Tolerance and diversity

Shahira Amin
6 Min Read
Shahira Amin

The conviction that people of other faiths or sects are deviant or heretic has for years been constantly hammered into the psyche of Egyptians, encouraging hatred and physical violence against «the other.»

“From all the countries of the world we come in turn to you. Of different races, different creeds and different colour too.  We learn together day by day. In time our paths will part but with each one of us we’ll take understanding of each other.”

Last night I remembered the above lyrics. They are the lyrics of a song we used to sing as children every morning when I was studying at the Ghana International School in Accra. We would start our day listening to the national anthem and then we, the school students, would sing the song together in the school-yard before walking up to our respective classrooms.

At the time, I repeated the words without a deep understanding of their meaning nor did I realize then the profound impact they would have on me later on in life. Little did I know that the song was in fact a lesson in tolerance and respect for diversity.  What we were really saying was that we may have different religions, different languages, different coloured skin, but we all belong to one human race.

That to me is the most valuable lesson I learned growing up in a foreign land exposed to different cultures. I now realize what a blessing this was and how fortunate I’ve been.

Most Egyptian children aren’t quite as lucky. From an early age, there is segregation along religious grounds at primary schools in Egypt: public and private. Muslim children attend religious instruction classes whilst Christian students are usually asked to leave the classroom to either play in the yard or do their homework in the library.

During Arabic language classes, Copts are often forced to study verses from the Quran. In some government schools , ignorant teachers have been reported as telling their students that all non-Muslims are ‘infidels’ and will go to Hell and that Christians are “dogs and pigs” and Jews are “apes and pigs.”

This worrying trend towards separatism has continued unabated for decades.
And schools aren’t the only places sowing seeds of hatred and incitement against non-Muslims. At mosques too, extremist preachers have for years been fueling sectarianism by citing less tolerant verses from the Quran in their Friday sermons. It is not uncommon for worshippers at mosques to hear impassioned hate speeches labelling non-Muslims as “heretics.” Some radical preachers even make explicit calls for Jihad.  Some months ago, I overheard a preacher at a mosque near my home vowing that «one day we shall kill all the Jews.»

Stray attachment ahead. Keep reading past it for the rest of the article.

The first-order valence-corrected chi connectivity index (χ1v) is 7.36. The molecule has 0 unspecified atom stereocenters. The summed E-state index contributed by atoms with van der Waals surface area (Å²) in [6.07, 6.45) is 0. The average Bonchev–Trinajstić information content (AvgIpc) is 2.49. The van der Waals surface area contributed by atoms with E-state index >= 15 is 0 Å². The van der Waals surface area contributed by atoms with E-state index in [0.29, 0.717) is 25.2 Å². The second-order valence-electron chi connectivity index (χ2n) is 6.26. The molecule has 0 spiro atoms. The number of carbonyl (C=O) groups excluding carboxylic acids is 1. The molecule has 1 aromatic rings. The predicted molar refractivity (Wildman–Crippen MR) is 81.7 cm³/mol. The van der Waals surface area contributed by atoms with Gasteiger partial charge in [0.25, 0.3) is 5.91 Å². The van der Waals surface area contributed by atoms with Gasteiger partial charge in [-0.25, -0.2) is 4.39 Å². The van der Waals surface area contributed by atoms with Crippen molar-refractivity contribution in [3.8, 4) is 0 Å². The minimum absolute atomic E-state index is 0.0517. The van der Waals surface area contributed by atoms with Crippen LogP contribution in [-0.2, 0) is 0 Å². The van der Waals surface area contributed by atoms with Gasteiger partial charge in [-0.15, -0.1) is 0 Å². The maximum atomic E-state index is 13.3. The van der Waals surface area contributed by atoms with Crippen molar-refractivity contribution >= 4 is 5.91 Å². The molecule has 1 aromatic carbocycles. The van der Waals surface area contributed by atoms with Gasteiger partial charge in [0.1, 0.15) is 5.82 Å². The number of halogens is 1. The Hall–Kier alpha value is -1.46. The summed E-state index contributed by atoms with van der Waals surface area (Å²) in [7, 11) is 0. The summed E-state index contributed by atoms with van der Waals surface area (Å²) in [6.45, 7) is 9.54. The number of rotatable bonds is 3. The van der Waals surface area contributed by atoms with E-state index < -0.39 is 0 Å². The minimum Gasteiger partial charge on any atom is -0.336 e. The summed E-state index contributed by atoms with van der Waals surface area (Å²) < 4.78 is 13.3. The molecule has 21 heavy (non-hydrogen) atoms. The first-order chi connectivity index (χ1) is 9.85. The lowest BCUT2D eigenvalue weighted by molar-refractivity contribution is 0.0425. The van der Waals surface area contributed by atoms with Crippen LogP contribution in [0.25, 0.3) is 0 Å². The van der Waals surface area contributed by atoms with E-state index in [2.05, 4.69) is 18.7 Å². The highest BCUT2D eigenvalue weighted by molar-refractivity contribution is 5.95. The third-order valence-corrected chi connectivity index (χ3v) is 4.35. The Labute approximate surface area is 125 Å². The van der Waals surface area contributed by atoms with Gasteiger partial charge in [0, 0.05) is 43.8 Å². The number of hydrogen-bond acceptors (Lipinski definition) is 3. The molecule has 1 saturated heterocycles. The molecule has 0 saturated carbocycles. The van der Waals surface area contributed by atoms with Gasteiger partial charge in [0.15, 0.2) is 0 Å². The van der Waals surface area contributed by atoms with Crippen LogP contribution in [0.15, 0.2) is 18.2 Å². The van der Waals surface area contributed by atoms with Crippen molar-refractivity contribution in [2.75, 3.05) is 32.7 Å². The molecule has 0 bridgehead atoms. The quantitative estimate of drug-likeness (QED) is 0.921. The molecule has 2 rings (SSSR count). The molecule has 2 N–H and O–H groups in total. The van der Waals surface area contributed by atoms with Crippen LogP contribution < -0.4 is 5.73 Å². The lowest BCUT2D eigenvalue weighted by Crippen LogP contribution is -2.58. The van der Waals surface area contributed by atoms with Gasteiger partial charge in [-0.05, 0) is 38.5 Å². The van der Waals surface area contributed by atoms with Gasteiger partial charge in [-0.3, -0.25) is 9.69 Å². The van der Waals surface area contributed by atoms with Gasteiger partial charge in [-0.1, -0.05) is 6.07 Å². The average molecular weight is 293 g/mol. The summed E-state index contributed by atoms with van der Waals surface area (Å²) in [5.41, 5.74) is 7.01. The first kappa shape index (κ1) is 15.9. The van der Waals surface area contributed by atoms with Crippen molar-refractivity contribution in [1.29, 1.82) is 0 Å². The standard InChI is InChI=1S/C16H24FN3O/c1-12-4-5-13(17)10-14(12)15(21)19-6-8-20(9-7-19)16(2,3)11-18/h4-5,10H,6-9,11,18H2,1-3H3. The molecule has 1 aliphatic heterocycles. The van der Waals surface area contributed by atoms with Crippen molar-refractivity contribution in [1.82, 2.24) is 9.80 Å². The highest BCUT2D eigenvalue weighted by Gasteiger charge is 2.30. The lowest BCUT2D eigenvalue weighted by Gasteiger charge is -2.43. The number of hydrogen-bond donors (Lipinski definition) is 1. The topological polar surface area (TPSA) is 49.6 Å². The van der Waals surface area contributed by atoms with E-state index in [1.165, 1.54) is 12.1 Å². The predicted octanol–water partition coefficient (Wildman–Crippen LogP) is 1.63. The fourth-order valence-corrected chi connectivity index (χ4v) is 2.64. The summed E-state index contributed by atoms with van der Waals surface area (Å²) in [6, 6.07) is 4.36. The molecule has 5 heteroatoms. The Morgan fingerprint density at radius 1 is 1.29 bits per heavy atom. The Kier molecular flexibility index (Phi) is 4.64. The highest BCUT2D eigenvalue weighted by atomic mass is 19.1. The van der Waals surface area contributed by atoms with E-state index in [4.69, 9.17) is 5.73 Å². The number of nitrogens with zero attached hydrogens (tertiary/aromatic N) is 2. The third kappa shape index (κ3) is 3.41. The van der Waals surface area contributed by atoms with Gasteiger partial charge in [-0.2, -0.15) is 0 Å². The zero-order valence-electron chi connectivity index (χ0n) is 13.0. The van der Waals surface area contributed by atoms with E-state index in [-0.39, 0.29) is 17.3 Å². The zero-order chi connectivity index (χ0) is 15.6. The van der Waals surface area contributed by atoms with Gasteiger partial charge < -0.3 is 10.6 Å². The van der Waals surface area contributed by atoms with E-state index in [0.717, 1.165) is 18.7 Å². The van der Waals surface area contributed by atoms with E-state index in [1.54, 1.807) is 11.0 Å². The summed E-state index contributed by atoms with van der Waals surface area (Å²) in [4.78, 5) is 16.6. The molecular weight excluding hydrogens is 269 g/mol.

The worshippers responded by chanting «Amen.»

In contrast, some years ago while on a visit to the Moroccan city of Casablanca, I met a man disguised as a woman in a nikab (face veil) in the women›s section of the mosque. When I asked him what he was doing there, he whispered that he was a government informant who was there to make sure the sermon delivered by the «Mourshida,» or female guide, was moderate. I later learnt that informants had been placed in all Moroccan mosques to guard against extremism and hate speech.

In recent years, a plethora of Saudi-funded satellite channels infiltrating Egyptian satellite space have helped spread Wahhabism, a rigid and less tolerant version of Islam. Such channels have been allowed to brainwash their audiences and radicalise youth. They have also largely succeeded in driving a wedge between Muslims and non-Muslims and have gradually chipped away at the country’s diverse and rich cultural heritage.

Having to state one’s faith on the Egyptian national ID card is yet another flagrant example of deliberate attempts at segregation. Foreign friends have confided that they’ve often felt perplexed when asked by a complete stranger in Egypt if they were Muslims or Christians.

Last week’s tragic incident in Suez in which a young man who had been walking with a girl was stabbed and killed by bearded men after refusing to disclose the identity of the girl is but a natural consequence of the climate of mistrust and segregation that has prevailed in Egypt for decades.

The recent upsurge in attacks on girls who are not covered up should not come as a surprise either. Such violent incidents should not be blamed on «fanatics who are now emboldened by the Islamist leadership in place.» The blame should instead be directed at the previous authoritarian regime which for years allowed — even encouraged — such sectarian hatred to grow unchecked. Only by reversing policies and norms that encourage divisions within the society can Egyptians hope to peacefully co-exist and live in harmony.

Share This Article
Shahira Amin is an award-winning freelance journalist and former Deputy Head of Nile TV. She quit her job at the height of last year's uprising in Tahrir Square in protest at State TV's biased coverage of the revolution. Amin is also a longtime contributor to CNN International.